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Note: This is the first in a series of posts about the relationship between the disciplines of public relations and interpretation.

Have you ever heard of this man?

Freeman Tilden.

In the coming weeks I’d like to connect communicators with Tilden.

A few years ago a friend introduced me to Tilden and his work. I’ve used the concepts he pioneered and have been amazed at how quickly the principles this man developed decades ago can engage audiences and motivate them to act.

My next post – a brief introduction to historical interpretation and how the discipline is closely related to the practice of public relations.

Written by Tracy Winchell

December 4, 2008 at 3:53 pm

Public relations more important than ever?

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In the old days (24 months ago) a well-managed small retail business could invest in a frequent and consistent advertising campaign aimed at key prospects (or a killer location). With a good business plan and lots of hard work, the enterprise could – in time – probably generate enough customers to turn a profit.

Now, consumers have more power than ever, but are generally spending less money. They’re carefully choosing their financial transactions – even when, where, and how often to purchase a tall latte.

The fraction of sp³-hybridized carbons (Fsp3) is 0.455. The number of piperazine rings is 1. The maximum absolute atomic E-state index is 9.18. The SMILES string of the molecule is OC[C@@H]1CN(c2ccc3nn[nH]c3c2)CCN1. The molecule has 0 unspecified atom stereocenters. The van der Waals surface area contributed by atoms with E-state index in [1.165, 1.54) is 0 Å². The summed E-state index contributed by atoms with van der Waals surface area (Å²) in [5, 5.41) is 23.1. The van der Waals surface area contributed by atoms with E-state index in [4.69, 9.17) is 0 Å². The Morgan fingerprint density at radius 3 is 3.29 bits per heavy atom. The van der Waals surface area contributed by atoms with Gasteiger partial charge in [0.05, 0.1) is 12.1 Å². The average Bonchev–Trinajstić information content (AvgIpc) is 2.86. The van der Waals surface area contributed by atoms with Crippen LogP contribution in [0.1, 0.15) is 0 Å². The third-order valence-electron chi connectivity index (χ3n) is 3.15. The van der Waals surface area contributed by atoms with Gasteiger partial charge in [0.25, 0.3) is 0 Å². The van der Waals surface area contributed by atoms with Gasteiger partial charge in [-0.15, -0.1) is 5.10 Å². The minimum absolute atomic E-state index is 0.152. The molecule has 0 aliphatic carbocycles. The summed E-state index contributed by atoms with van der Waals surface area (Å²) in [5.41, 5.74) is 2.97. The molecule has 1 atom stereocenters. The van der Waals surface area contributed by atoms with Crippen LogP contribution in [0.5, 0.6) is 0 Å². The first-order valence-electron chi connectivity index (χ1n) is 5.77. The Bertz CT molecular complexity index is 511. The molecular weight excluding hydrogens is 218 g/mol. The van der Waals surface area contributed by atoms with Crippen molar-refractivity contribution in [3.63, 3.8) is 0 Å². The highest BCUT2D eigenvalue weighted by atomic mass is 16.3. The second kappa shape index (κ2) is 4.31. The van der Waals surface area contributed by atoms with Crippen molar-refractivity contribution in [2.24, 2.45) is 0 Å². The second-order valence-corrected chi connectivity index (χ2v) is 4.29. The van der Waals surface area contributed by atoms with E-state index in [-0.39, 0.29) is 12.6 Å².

Businesses are competing for fewer customers who will consistently spend more money. A loyal clientele these days may be more coveted than high traffic volume.

Seth Godin wrote on his blog this week:

When you find a service or establishment or product that gives you joy, it’s tempting to keep it to yourself. Perhaps it’s uncomfortable to recommend it to a friend (after all, you might seem silly) and even more uncomfortable to recommend it to a stranger (after all, you might seem like a shill).

Godin is specifically addressing the consumer side of using communications to support a favorite business. But what if we – as public relations professionals – could help a business understand the necessity for creating a consistent experience for the customer? So that the client is so excited and enthused about the service or product that he or she can’t help but run out the door raving about the company and how whatever it does is either life-changing, enjoyable, affordable, or essential.

At every level of business – marketing, financing, managing, procuring, servicing – is a common thread. Communications.

Could it be that public relations is the key to connecting all of these elements and helping a business thrive?

Comments? Please.

Written by Tracy Winchell

December 3, 2008 at 9:07 pm